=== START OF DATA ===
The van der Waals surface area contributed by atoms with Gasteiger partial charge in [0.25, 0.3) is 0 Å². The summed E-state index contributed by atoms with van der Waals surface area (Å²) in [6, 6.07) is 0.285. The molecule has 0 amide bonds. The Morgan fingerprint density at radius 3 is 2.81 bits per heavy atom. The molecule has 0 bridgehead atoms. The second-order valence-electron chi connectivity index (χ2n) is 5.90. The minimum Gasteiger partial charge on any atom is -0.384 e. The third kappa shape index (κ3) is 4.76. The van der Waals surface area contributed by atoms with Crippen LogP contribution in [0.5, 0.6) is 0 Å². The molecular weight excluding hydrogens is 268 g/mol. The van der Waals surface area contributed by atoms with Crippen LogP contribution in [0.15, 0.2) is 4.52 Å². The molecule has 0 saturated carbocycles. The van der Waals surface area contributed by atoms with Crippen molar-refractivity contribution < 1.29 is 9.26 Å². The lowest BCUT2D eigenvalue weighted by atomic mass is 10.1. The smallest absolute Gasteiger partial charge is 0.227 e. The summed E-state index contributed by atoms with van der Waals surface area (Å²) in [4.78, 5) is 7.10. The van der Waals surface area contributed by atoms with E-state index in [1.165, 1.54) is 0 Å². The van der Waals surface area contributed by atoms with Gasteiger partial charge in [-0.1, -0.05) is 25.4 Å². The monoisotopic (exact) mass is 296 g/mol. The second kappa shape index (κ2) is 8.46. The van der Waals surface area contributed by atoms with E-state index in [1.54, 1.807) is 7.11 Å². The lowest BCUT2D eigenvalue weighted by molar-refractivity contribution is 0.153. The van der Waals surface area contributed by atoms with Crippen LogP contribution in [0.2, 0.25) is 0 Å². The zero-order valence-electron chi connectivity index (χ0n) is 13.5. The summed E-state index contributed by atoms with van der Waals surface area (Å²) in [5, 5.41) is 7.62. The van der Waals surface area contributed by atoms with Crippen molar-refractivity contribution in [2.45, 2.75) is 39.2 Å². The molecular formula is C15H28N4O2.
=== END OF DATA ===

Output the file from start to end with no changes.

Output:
The van der Waals surface area contributed by atoms with Gasteiger partial charge in [0.25, 0.3) is 0 Å². The summed E-state index contributed by atoms with van der Waals surface area (Å²) in [6, 6.07) is 0.285. The molecule has 0 amide bonds. The Morgan fingerprint density at radius 3 is 2.81 bits per heavy atom. The molecule has 0 bridgehead atoms. The second-order valence-electron chi connectivity index (χ2n) is 5.90. The minimum Gasteiger partial charge on any atom is -0.384 e. The third kappa shape index (κ3) is 4.76. The van der Waals surface area contributed by atoms with Crippen LogP contribution in [0.5, 0.6) is 0 Å². The molecular weight excluding hydrogens is 268 g/mol. The van der Waals surface area contributed by atoms with Crippen LogP contribution in [0.15, 0.2) is 4.52 Å². The molecule has 0 saturated carbocycles. The van der Waals surface area contributed by atoms with Crippen molar-refractivity contribution < 1.29 is 9.26 Å². The lowest BCUT2D eigenvalue weighted by atomic mass is 10.1. The smallest absolute Gasteiger partial charge is 0.227 e. The summed E-state index contributed by atoms with van der Waals surface area (Å²) in [4.78, 5) is 7.10. The van der Waals surface area contributed by atoms with E-state index in [1.165, 1.54) is 0 Å². The van der Waals surface area contributed by atoms with Gasteiger partial charge in [-0.1, -0.05) is 25.4 Å². The monoisotopic (exact) mass is 296 g/mol. The second kappa shape index (κ2) is 8.46. The van der Waals surface area contributed by atoms with E-state index in [1.54, 1.807) is 7.11 Å². The lowest BCUT2D eigenvalue weighted by molar-refractivity contribution is 0.153. The van der Waals surface area contributed by atoms with Crippen LogP contribution in [0.2, 0.25) is 0 Å². The zero-order valence-electron chi connectivity index (χ0n) is 13.5. The summed E-state index contributed by atoms with van der Waals surface area (Å²) in [5, 5.41) is 7.62. The van der Waals surface area contributed by atoms with Crippen molar-refractivity contribution in [2.45, 2.75) is 39.2 Å². The molecular formula is C15H28N4O2.